Monticello blacksmith Joseph Fossett, freed by Jefferson in his will, had to struggle to reunite his family after they were sold at the dispersal sale in 1827. With the support of his free relatives, including his mother, Mary Hemings Bell, he had achieved the freedom of his wife, Edith Hern Fossett, and five of their ten children by 1837. They then moved to Ohio, settling in Cincinnati by 1843.
In this thriving city on the dividing line between slavery and freedom, the Fossetts did not turn their backs on those still in bondage. Joseph Fossett and his sons William, Daniel, and Jesse pursued the blacksmithing trade and the whole family actively participated in helping fugitive slaves traveling the Underground Railroad. Almost all of the Fossett children reached Ohio before their parents’ deaths. It took until 1850 in the case of their son Peter Fossett, who became a renowned minister.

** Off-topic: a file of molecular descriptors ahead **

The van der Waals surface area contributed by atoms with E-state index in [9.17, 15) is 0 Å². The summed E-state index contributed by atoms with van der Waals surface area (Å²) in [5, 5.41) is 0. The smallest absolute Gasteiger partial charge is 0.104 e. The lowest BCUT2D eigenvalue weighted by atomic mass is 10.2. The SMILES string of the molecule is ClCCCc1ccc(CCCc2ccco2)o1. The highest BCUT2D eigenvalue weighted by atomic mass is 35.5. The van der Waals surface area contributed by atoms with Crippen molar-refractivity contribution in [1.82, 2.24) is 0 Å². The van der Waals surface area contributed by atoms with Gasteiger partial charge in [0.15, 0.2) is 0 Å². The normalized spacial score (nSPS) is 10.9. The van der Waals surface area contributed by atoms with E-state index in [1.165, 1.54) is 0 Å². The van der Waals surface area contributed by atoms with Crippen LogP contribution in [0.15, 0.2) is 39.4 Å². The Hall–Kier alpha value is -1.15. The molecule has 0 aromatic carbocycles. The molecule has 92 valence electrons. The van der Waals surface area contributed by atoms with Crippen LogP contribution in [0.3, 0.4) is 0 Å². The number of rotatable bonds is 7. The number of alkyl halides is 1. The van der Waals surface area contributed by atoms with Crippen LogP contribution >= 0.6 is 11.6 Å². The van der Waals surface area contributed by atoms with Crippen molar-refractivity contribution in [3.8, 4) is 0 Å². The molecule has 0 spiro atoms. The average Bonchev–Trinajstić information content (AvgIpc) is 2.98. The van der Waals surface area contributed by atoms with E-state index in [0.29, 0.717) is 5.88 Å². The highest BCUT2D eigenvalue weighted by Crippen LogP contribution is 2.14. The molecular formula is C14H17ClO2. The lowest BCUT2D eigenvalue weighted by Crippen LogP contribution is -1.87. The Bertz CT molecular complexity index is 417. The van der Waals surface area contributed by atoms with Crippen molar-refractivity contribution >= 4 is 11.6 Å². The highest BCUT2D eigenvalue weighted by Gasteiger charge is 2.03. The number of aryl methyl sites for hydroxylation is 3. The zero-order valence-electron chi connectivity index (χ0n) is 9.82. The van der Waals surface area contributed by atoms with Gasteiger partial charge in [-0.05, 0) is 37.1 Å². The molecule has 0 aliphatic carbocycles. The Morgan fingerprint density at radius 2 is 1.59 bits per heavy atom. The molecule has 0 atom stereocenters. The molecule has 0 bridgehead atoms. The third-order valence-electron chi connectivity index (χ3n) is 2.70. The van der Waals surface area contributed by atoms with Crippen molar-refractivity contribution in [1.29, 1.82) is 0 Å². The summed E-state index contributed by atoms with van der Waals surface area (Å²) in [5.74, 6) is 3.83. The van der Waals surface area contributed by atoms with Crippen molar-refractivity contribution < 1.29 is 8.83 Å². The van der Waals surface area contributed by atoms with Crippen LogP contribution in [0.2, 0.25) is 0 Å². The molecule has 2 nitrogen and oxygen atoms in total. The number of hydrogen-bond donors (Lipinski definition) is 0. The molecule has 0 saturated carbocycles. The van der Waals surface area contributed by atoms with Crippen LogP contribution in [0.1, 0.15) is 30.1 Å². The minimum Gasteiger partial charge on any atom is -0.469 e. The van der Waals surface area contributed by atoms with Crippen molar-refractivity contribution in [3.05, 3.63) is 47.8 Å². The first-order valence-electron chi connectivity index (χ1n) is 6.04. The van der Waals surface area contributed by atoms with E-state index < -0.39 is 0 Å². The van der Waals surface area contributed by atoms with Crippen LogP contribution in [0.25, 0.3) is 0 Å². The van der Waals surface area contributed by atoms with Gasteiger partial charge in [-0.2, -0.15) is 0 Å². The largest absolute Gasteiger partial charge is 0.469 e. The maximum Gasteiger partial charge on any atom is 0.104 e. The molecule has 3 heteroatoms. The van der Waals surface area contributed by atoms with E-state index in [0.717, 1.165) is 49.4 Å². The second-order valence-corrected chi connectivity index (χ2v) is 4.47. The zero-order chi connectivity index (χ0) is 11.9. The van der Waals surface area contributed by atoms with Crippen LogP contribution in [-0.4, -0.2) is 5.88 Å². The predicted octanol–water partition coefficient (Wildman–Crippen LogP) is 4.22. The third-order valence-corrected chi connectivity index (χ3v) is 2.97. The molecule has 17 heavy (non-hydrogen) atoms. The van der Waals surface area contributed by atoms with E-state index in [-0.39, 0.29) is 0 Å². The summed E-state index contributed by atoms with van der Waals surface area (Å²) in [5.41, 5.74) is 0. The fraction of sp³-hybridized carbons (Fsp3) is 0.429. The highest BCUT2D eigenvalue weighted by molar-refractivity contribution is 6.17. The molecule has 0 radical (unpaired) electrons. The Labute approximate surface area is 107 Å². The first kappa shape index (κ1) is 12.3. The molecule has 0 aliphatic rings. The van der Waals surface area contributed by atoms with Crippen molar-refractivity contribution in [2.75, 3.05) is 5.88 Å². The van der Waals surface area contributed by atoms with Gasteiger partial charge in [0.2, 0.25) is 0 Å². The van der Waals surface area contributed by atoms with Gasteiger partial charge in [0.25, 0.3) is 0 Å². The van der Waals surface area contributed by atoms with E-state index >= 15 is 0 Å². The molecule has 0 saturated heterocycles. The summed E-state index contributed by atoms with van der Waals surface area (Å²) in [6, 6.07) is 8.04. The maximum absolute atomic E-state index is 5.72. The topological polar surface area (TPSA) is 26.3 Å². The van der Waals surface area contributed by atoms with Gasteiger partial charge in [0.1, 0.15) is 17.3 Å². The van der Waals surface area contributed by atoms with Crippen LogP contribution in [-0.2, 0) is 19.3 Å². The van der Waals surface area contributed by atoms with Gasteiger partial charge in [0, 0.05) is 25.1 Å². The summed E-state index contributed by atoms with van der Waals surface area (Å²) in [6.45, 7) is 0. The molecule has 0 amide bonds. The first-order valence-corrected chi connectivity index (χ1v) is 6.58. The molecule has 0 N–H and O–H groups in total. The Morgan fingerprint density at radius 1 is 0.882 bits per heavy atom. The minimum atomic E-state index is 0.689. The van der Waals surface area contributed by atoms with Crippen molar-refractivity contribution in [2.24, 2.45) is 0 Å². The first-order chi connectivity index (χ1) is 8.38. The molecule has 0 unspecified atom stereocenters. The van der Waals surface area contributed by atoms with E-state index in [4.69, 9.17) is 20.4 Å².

Joseph and Edith Fossett’s descendants include artists, attorneys, caterers, civil servants, and musicians. In every generation Fossetts fought for freedom and equality, the most famous among them being William Monroe Trotter.